I have mentioned several times on this blog and on Something Swanky that Emma has struggled with speech and communication delays. Consequently, I get a lot of questions from friends and readers about what we've been doing to work on it and if we've found any success.
So I thought I'd jot down a few notes here for my friends to read about our experience with all of this, and hopefully someone will find it helpful! (And for anyone who doesn't have a personal concern with this, it'll just be a nice update on Emma's progress ;)
Somewhere between 12-18 months my mom started expressing a concern that Emma didn't engage very well with other people. That was our first red flag.
At her 18 month appointment, her doctor affirmed the concern and referred us to our local Early Childhood Development Services (RAISE). When we started with RAISE, Emma's only form of communication was coming to take my hand and pulling me to her point of interest (a toy, the TV, the refrigerator for food or drink, etc...). She didn't make many sounds outside of crying and laughing. She was often too distracted by her surroundings to focus on a person.
(At this point, we had Emma's hearing tested and everything checked out as normal)
RAISE started speech services right away. It was slow (if any) progress for about 4 months. When I expressed frustration about this, our service coordinator suggested we bring on another counselor who could provide "communication"/behavioral therapy. Apparently there's a difference between speech and communication-- I had no idea.
The object of communication therapy was to elicit ANY form of verbal or physical communication from Emma. Our job was to make sure that she understood that communication (be it grunts, whines, gesturing, or signs) would result in us giving her attention.
This part was a ton of work. Because Emma was, in general, a pretty content toddler. She didn't ask for much. So we had to find ways to create needs and wants by putting her toys away up high, not giving her a drink or utensils with her meal, not taking her out of the bath right away when the water was gone, not picking her up out of the crib when we walked in the room in the morning, etc... we had to "deprive" her of things so that she would ask for us to fulfill the needs. Sometimes she would be confused (or just not care) and wouldn't respond. So we would have to act out what we expected her to do (for example, Chris might ask for a drink-- using sign and words-- at dinner, and I would respond to him first when he asked, hopefully prompting Emma to copy him).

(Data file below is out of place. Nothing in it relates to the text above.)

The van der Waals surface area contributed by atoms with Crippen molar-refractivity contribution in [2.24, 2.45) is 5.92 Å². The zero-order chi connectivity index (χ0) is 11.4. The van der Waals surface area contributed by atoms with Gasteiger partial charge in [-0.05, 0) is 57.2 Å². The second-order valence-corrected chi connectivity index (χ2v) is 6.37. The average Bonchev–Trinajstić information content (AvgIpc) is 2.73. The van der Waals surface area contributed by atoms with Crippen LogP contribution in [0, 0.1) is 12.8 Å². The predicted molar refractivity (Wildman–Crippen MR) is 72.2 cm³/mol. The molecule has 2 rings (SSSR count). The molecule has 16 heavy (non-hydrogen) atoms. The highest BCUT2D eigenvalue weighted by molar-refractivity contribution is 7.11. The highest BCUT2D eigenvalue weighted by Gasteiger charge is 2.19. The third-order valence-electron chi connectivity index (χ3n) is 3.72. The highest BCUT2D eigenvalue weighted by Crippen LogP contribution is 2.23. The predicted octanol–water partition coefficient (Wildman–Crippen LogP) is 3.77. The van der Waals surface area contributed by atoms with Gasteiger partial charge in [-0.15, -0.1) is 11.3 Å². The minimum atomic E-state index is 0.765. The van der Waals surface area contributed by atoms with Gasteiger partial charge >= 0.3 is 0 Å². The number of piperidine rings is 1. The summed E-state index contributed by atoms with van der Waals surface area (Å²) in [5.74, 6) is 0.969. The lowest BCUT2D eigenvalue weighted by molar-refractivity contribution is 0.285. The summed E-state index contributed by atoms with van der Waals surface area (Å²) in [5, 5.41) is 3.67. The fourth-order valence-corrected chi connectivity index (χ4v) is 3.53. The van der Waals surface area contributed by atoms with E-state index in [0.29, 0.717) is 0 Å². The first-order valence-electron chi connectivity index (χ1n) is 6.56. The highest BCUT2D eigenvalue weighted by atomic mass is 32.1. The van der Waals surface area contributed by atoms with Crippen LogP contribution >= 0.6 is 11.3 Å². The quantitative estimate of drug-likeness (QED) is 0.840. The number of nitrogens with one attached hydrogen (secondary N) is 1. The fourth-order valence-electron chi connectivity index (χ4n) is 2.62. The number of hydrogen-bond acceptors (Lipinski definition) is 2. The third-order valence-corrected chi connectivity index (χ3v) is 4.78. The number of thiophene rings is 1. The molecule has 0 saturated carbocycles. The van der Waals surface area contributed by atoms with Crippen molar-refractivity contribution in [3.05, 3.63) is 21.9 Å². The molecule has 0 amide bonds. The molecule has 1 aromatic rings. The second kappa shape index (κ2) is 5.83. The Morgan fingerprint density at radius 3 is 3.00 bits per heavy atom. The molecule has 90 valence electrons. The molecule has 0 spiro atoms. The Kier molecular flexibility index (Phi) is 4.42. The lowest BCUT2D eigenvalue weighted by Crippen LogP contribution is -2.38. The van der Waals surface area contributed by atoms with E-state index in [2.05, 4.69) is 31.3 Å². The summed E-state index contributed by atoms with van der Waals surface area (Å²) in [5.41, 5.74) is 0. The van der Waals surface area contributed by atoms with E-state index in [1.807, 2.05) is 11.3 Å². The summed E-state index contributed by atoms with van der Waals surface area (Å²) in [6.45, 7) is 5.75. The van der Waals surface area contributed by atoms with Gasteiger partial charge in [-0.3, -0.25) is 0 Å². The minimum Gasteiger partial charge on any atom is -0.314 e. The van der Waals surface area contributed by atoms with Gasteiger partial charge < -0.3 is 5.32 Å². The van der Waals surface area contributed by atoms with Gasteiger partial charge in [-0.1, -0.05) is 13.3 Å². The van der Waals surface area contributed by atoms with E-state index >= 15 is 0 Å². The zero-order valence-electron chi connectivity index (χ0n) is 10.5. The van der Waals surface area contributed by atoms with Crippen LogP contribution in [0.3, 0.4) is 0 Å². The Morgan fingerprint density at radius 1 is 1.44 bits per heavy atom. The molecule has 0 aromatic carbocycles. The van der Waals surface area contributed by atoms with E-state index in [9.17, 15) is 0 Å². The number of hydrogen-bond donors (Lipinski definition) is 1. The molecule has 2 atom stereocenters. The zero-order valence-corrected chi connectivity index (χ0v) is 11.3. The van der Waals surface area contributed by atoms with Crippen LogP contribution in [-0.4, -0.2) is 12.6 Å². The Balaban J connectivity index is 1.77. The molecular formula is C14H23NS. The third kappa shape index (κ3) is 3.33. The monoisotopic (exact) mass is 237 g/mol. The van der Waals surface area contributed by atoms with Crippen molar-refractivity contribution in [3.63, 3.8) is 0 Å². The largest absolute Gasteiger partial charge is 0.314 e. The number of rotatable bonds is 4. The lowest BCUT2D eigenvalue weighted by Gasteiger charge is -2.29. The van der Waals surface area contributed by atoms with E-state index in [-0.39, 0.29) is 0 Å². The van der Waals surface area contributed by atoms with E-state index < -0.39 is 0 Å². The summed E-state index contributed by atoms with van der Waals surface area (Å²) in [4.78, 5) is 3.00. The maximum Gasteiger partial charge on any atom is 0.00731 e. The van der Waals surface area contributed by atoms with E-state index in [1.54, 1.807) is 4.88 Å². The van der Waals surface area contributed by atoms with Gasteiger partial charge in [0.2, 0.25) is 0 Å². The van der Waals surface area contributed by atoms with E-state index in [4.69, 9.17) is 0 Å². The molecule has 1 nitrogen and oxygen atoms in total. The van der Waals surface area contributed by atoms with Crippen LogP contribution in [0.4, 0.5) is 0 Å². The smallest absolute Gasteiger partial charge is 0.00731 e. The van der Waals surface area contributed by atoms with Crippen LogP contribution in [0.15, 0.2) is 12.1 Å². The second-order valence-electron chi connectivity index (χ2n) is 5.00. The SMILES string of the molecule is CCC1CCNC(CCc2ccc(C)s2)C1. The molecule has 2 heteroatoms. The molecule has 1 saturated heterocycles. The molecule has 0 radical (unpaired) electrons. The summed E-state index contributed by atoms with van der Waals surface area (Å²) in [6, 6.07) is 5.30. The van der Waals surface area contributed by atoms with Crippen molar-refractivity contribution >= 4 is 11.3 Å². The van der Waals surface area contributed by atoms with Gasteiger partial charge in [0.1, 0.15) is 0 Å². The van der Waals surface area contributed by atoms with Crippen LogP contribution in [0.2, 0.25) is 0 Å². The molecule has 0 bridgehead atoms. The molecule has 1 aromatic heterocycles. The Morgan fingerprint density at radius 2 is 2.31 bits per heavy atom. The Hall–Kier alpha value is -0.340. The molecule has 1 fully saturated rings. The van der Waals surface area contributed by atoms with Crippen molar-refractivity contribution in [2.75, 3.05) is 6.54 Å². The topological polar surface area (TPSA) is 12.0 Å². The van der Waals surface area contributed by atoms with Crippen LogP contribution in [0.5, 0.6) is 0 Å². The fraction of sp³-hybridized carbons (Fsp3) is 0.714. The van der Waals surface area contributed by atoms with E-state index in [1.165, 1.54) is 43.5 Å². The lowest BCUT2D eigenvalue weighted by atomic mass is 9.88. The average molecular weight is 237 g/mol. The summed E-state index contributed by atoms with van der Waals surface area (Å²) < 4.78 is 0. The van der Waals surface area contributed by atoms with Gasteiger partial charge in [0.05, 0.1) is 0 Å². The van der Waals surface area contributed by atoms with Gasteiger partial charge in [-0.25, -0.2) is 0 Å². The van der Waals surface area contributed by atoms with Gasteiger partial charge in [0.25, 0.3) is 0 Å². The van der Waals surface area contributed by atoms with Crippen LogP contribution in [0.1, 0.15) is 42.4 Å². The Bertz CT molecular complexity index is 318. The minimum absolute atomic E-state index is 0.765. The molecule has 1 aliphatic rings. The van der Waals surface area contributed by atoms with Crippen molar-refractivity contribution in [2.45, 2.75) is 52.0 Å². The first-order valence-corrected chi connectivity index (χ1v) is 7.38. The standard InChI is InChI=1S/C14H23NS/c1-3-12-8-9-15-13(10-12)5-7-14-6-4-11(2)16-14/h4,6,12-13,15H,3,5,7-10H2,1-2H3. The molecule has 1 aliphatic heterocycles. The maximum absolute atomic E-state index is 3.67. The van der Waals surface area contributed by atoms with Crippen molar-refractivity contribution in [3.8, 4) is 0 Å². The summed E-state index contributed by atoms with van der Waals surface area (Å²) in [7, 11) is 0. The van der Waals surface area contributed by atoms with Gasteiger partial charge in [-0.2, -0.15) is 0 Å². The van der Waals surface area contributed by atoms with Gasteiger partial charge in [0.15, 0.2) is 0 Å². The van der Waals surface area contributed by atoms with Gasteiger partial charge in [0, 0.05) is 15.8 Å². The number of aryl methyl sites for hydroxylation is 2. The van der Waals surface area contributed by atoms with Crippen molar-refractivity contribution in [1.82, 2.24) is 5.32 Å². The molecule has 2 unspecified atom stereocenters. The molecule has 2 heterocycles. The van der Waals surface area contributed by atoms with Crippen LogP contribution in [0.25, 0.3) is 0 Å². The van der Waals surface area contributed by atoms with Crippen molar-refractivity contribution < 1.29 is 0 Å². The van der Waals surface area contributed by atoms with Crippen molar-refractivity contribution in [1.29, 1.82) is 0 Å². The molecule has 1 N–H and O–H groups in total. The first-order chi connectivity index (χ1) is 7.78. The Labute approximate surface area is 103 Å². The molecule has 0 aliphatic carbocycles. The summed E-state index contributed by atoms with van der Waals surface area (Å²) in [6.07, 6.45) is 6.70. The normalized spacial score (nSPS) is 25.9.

As Emma caught on to this system, we were able to introduce more "sophisticated" forms of communication, like sign. Signing Time (which teaches ASL in conjunction with speech) was possibly the most instrumental tool in the process for us. The shows do a FABULOUS job of repeating language over and over again, as well as provide a physical action to go with the word (super helpful to a child like Emma whose motor skills were much more developed than her communication skills). And we absolutely found that the speech developed right along with the signs. Having the signs in addition to the words simply gave her an added confidence that we would understand what she was trying to tell us and in no way stunted her speech development.
If I could only make one suggestion to parents who are trying to help their child with a speech delay, it would absolutely be recommending the Signing Time videos. We'll be starting our next child on Signing Time first thing!
Once we had the foundation of sign and about 50-80 solid words, we were able to start up with speech therapy again, and we alternated speech therapy with communication therapy weekly for the rest of our time with RAISE.
Some of the things we've found productive in working with Emma have been:
- Commanding eye contact. She's in a constant state of distraction, so we try to always kneel down to her level and make sure we make eye contact. Sometimes I would put both of her hands on my face. It was a way to physically command her attention, and it worked well for along time. Nowadays, I have to put my hands on her face and turn it towards me if she won't look at me.
- Making sure there was a "reward" for correctly giving or asking for attention. We do a lot of tickles, high fives, and big hugs. Sometimes we call for her attention and then just give her tickles and hugs. It's supposed to demonstrate that I'm not always putting a demand on her when I say her name-- which is supposed to help her respond to me when I do put a demand on her.